The new work that I’ve been working on with the Moon Museum and the McMoons archive project has to do with the idea that culture or even humanity is not infinite. We need to realize that we are impermanent, as are all art objects. Art is a mortal thing that we have to protect—in the same way that we need to protect our species.

Why is the McMoons archive project in a defunct McDonald’s in the NASA Ames Research Center?

I think that was the available building at the time. They nicknamed it McMoons because it contains the images of the mapping of the moon by five lunar orbits before the Apollo missions.


The McMoons Archive

It was started and is managed by Dennis Wingo. Dennis was part of the LORIP Project, founded by SkyCorp and SpaceRef, to recover original images from the master tapes of the NASA Lunar Orbiter spacecraft. Nancy Evans, who was cofounder of the NASA Planetary Data System (PDS), donated the actual archive to McMoons.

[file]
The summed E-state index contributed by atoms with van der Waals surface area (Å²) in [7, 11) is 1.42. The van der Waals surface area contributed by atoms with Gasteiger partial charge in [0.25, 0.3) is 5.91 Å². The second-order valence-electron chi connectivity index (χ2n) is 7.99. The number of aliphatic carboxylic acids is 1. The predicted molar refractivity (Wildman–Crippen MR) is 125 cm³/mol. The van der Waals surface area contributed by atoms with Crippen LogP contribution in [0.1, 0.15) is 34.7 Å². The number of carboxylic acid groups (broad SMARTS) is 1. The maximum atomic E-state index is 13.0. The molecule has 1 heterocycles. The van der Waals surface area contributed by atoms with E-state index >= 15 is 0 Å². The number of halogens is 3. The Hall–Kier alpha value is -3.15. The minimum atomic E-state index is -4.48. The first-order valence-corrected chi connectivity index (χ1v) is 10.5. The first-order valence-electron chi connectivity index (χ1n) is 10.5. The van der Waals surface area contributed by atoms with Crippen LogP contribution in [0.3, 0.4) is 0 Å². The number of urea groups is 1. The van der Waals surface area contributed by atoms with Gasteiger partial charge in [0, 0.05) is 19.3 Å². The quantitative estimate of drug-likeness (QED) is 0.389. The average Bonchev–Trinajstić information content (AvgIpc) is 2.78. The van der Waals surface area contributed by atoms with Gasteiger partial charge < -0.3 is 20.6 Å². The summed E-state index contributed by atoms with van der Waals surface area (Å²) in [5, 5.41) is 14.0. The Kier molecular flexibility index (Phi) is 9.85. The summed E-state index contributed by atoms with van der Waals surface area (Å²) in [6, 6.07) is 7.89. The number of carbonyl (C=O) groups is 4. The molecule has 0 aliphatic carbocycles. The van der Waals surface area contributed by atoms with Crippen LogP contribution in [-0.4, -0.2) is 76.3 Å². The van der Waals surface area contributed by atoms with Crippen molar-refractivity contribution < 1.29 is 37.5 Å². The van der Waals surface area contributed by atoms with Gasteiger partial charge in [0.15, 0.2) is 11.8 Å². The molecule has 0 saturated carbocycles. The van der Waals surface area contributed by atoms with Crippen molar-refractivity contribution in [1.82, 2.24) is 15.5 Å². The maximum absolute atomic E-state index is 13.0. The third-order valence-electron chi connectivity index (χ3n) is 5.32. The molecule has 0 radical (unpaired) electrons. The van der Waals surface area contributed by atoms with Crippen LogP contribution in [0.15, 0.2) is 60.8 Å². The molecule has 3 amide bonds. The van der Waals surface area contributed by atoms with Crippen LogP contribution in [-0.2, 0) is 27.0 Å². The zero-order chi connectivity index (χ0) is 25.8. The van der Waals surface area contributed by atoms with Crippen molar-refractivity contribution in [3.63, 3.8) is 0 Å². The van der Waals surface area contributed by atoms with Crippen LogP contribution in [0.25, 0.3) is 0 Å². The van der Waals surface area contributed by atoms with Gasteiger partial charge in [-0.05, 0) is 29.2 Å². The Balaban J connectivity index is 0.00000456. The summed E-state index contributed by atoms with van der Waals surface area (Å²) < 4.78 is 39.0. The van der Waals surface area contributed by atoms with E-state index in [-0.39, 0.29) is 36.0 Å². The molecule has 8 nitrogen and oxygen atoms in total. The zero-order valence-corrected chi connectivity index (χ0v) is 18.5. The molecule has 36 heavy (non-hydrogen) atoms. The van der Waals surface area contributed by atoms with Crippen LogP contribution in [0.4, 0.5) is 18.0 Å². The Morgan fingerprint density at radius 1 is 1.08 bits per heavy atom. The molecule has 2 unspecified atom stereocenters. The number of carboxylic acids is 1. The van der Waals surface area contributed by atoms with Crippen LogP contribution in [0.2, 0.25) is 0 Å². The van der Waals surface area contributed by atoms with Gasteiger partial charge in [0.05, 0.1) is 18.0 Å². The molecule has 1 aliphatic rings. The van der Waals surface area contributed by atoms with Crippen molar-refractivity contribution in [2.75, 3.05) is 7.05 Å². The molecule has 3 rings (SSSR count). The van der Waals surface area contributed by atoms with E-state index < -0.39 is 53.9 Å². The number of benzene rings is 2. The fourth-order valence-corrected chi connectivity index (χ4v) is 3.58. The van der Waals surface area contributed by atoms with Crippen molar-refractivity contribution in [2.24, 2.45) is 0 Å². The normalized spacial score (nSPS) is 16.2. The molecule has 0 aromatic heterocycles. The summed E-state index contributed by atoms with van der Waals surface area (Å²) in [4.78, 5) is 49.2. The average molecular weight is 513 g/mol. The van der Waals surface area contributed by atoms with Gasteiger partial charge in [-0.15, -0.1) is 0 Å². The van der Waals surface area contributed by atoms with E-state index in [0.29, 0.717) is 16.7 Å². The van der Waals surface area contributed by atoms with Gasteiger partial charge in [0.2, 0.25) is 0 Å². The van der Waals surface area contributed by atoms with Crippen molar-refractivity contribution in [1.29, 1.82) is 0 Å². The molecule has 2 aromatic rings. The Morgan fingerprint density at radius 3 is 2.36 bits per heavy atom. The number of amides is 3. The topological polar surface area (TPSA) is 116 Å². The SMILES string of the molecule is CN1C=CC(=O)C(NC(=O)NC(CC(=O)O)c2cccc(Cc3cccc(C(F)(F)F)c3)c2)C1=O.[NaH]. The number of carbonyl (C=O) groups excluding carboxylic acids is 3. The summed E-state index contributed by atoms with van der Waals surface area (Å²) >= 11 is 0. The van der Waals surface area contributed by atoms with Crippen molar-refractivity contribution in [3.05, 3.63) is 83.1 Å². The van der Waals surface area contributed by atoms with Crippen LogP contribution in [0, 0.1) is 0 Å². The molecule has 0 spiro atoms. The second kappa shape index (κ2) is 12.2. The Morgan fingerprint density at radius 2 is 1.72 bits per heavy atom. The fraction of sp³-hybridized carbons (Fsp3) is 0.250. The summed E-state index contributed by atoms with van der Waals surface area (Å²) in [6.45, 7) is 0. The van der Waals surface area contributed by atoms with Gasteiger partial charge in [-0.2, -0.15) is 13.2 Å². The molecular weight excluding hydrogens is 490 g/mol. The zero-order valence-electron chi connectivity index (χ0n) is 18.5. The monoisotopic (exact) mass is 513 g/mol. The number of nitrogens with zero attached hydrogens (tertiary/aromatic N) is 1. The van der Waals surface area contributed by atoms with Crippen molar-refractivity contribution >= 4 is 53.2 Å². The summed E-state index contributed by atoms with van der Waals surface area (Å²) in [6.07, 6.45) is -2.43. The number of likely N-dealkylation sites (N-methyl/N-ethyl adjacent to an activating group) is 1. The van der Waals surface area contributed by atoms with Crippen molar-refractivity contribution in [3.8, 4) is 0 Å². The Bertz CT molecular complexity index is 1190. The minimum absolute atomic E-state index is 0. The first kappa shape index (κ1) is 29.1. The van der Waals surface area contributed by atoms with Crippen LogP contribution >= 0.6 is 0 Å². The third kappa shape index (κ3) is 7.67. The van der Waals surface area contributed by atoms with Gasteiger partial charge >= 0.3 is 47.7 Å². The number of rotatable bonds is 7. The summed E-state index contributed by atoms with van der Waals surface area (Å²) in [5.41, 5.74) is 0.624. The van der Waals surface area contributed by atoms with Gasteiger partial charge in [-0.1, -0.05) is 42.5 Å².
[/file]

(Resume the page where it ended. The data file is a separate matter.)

It’s quite funny that the archive is in a defunct McDonald’s. It’s a very unusual sight. It also makes it visually fascinating because you’re looking at these incredible images at the height of technology at the time, being stored in a former fast food restaurant. The other reason the archive is in that building is because it is climate controlled and they can properly store the film and VHS tapes.

Fat Fryer Film Archive McDonalds

Fat Fryer Film Archive at McDonalds

As the artist for this project, did you have free rein within set parameters, or did the scientists have ideas on how to visualize the project?